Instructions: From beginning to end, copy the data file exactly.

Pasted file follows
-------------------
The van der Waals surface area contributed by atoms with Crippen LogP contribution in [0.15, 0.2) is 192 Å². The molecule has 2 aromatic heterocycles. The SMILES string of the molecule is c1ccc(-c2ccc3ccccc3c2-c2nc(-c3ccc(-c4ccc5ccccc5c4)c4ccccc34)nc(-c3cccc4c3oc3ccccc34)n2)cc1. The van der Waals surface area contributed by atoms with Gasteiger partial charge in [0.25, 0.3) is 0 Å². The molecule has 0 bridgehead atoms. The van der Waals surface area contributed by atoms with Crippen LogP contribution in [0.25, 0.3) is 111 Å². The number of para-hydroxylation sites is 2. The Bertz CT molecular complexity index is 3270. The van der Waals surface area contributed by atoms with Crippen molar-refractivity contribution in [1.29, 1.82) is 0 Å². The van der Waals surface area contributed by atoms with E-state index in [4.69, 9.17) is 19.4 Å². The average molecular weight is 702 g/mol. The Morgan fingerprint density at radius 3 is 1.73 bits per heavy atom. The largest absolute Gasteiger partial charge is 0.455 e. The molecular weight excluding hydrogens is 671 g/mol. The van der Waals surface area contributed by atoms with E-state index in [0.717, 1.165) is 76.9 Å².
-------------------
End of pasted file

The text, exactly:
The van der Waals surface area contributed by atoms with Crippen LogP contribution in [0.15, 0.2) is 192 Å². The molecule has 2 aromatic heterocycles. The SMILES string of the molecule is c1ccc(-c2ccc3ccccc3c2-c2nc(-c3ccc(-c4ccc5ccccc5c4)c4ccccc34)nc(-c3cccc4c3oc3ccccc34)n2)cc1. The van der Waals surface area contributed by atoms with Gasteiger partial charge in [0.25, 0.3) is 0 Å². The molecule has 0 bridgehead atoms. The van der Waals surface area contributed by atoms with Crippen LogP contribution in [0.25, 0.3) is 111 Å². The number of para-hydroxylation sites is 2. The Bertz CT molecular complexity index is 3270. The van der Waals surface area contributed by atoms with Crippen molar-refractivity contribution in [1.29, 1.82) is 0 Å². The van der Waals surface area contributed by atoms with E-state index in [4.69, 9.17) is 19.4 Å². The average molecular weight is 702 g/mol. The Morgan fingerprint density at radius 3 is 1.73 bits per heavy atom. The largest absolute Gasteiger partial charge is 0.455 e. The molecular weight excluding hydrogens is 671 g/mol. The van der Waals surface area contributed by atoms with E-state index in [0.717, 1.165) is 76.9 Å².